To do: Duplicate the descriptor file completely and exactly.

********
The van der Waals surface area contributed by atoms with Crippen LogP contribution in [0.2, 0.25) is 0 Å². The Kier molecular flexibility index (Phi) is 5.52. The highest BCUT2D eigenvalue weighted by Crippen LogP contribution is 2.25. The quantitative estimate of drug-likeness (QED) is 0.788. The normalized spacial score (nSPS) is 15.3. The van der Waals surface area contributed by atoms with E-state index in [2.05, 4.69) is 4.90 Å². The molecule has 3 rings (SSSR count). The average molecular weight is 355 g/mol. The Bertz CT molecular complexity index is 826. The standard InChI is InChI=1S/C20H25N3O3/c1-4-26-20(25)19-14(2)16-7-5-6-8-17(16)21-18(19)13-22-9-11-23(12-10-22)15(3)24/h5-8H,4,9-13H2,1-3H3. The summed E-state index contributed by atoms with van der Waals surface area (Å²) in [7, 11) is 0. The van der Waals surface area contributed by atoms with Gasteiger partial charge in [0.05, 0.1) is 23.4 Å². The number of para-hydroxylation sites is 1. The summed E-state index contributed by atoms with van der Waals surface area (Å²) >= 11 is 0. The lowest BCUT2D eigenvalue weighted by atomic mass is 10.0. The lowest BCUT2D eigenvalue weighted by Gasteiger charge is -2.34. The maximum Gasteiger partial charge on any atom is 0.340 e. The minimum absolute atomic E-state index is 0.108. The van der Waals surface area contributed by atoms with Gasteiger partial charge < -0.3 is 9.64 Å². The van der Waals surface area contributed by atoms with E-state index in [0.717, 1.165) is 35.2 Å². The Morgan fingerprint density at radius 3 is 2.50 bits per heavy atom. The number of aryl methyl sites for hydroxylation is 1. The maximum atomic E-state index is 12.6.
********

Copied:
The van der Waals surface area contributed by atoms with Crippen LogP contribution in [0.2, 0.25) is 0 Å². The Kier molecular flexibility index (Phi) is 5.52. The highest BCUT2D eigenvalue weighted by Crippen LogP contribution is 2.25. The quantitative estimate of drug-likeness (QED) is 0.788. The normalized spacial score (nSPS) is 15.3. The van der Waals surface area contributed by atoms with E-state index in [2.05, 4.69) is 4.90 Å². The molecule has 3 rings (SSSR count). The average molecular weight is 355 g/mol. The Bertz CT molecular complexity index is 826. The standard InChI is InChI=1S/C20H25N3O3/c1-4-26-20(25)19-14(2)16-7-5-6-8-17(16)21-18(19)13-22-9-11-23(12-10-22)15(3)24/h5-8H,4,9-13H2,1-3H3. The summed E-state index contributed by atoms with van der Waals surface area (Å²) in [7, 11) is 0. The van der Waals surface area contributed by atoms with Gasteiger partial charge in [0.05, 0.1) is 23.4 Å². The number of para-hydroxylation sites is 1. The summed E-state index contributed by atoms with van der Waals surface area (Å²) >= 11 is 0. The lowest BCUT2D eigenvalue weighted by atomic mass is 10.0. The lowest BCUT2D eigenvalue weighted by Gasteiger charge is -2.34. The maximum Gasteiger partial charge on any atom is 0.340 e. The minimum absolute atomic E-state index is 0.108. The van der Waals surface area contributed by atoms with Gasteiger partial charge < -0.3 is 9.64 Å². The van der Waals surface area contributed by atoms with E-state index in [0.717, 1.165) is 35.2 Å². The Morgan fingerprint density at radius 3 is 2.50 bits per heavy atom. The number of aryl methyl sites for hydroxylation is 1. The maximum atomic E-state index is 12.6.